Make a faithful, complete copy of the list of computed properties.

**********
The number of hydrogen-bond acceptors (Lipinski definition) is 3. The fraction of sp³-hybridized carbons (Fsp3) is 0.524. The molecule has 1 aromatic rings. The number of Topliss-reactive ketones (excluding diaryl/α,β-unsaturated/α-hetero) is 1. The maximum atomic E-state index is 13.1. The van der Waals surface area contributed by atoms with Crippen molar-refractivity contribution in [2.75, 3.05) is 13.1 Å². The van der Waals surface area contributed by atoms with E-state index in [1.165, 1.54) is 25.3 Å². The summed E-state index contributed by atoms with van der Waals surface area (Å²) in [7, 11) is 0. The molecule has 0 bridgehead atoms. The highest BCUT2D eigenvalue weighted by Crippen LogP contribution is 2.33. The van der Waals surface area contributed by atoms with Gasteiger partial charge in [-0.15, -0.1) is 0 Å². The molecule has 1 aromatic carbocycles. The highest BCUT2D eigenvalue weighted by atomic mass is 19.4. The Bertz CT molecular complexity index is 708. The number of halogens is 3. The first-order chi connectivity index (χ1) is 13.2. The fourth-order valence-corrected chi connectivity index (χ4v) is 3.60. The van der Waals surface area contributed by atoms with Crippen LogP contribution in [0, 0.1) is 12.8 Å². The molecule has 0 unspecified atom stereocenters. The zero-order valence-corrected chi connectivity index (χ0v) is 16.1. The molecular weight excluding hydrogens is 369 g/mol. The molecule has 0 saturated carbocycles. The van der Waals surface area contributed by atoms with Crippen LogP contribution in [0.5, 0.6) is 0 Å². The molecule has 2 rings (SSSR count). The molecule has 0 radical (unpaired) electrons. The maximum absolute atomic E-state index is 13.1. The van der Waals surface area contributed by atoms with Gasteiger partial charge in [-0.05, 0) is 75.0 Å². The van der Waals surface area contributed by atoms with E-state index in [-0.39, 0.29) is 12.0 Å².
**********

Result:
The number of hydrogen-bond acceptors (Lipinski definition) is 3. The fraction of sp³-hybridized carbons (Fsp3) is 0.524. The molecule has 1 aromatic rings. The number of Topliss-reactive ketones (excluding diaryl/α,β-unsaturated/α-hetero) is 1. The maximum atomic E-state index is 13.1. The van der Waals surface area contributed by atoms with Crippen molar-refractivity contribution in [2.75, 3.05) is 13.1 Å². The van der Waals surface area contributed by atoms with E-state index in [1.165, 1.54) is 25.3 Å². The summed E-state index contributed by atoms with van der Waals surface area (Å²) in [7, 11) is 0. The molecule has 0 bridgehead atoms. The highest BCUT2D eigenvalue weighted by Crippen LogP contribution is 2.33. The van der Waals surface area contributed by atoms with Gasteiger partial charge in [-0.15, -0.1) is 0 Å². The molecule has 1 aromatic carbocycles. The highest BCUT2D eigenvalue weighted by atomic mass is 19.4. The Bertz CT molecular complexity index is 708. The number of halogens is 3. The first-order chi connectivity index (χ1) is 13.2. The fourth-order valence-corrected chi connectivity index (χ4v) is 3.60. The van der Waals surface area contributed by atoms with Crippen LogP contribution in [0, 0.1) is 12.8 Å². The molecule has 0 unspecified atom stereocenters. The zero-order valence-corrected chi connectivity index (χ0v) is 16.1. The molecular weight excluding hydrogens is 369 g/mol. The molecule has 0 saturated carbocycles. The van der Waals surface area contributed by atoms with Crippen LogP contribution in [0.5, 0.6) is 0 Å². The molecule has 2 rings (SSSR count). The molecule has 0 radical (unpaired) electrons. The maximum absolute atomic E-state index is 13.1. The van der Waals surface area contributed by atoms with Gasteiger partial charge in [-0.05, 0) is 75.0 Å². The van der Waals surface area contributed by atoms with E-state index in [-0.39, 0.29) is 12.0 Å².